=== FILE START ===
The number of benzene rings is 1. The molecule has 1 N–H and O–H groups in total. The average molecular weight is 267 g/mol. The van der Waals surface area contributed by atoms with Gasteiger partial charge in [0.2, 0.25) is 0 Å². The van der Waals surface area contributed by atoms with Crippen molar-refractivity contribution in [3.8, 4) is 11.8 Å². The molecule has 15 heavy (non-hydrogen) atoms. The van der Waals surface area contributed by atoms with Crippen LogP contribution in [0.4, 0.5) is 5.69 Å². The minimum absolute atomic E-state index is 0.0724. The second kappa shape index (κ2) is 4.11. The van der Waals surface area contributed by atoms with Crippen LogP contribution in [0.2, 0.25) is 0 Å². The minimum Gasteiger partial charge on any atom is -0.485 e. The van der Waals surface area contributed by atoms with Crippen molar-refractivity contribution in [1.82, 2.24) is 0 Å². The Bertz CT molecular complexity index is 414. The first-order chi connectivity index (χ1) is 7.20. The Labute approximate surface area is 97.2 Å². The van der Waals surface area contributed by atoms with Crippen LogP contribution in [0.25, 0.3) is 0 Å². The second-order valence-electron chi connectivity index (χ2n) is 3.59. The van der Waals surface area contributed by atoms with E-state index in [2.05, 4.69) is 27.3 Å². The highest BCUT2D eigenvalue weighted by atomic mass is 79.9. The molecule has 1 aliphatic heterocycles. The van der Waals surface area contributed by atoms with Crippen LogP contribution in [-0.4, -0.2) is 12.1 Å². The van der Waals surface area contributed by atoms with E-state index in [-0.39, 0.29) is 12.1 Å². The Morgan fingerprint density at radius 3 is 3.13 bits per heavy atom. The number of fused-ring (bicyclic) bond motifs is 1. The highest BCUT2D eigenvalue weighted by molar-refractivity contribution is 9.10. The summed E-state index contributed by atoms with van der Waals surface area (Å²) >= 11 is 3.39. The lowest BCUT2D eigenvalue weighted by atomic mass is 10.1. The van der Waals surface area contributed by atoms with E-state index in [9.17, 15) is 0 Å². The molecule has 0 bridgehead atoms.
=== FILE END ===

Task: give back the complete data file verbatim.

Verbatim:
The number of benzene rings is 1. The molecule has 1 N–H and O–H groups in total. The average molecular weight is 267 g/mol. The van der Waals surface area contributed by atoms with Gasteiger partial charge in [0.2, 0.25) is 0 Å². The van der Waals surface area contributed by atoms with Crippen molar-refractivity contribution in [3.8, 4) is 11.8 Å². The molecule has 15 heavy (non-hydrogen) atoms. The van der Waals surface area contributed by atoms with Crippen LogP contribution in [0.4, 0.5) is 5.69 Å². The minimum absolute atomic E-state index is 0.0724. The second kappa shape index (κ2) is 4.11. The van der Waals surface area contributed by atoms with Crippen LogP contribution in [0.2, 0.25) is 0 Å². The minimum Gasteiger partial charge on any atom is -0.485 e. The van der Waals surface area contributed by atoms with Crippen molar-refractivity contribution in [1.82, 2.24) is 0 Å². The Bertz CT molecular complexity index is 414. The first-order chi connectivity index (χ1) is 7.20. The Labute approximate surface area is 97.2 Å². The van der Waals surface area contributed by atoms with Crippen LogP contribution in [0.25, 0.3) is 0 Å². The second-order valence-electron chi connectivity index (χ2n) is 3.59. The van der Waals surface area contributed by atoms with E-state index in [2.05, 4.69) is 27.3 Å². The highest BCUT2D eigenvalue weighted by atomic mass is 79.9. The molecule has 1 aliphatic heterocycles. The van der Waals surface area contributed by atoms with Crippen LogP contribution in [-0.4, -0.2) is 12.1 Å². The van der Waals surface area contributed by atoms with E-state index in [-0.39, 0.29) is 12.1 Å². The Morgan fingerprint density at radius 3 is 3.13 bits per heavy atom. The number of fused-ring (bicyclic) bond motifs is 1. The highest BCUT2D eigenvalue weighted by molar-refractivity contribution is 9.10. The summed E-state index contributed by atoms with van der Waals surface area (Å²) >= 11 is 3.39. The lowest BCUT2D eigenvalue weighted by atomic mass is 10.1. The van der Waals surface area contributed by atoms with E-state index in [9.17, 15) is 0 Å². The molecule has 0 bridgehead atoms.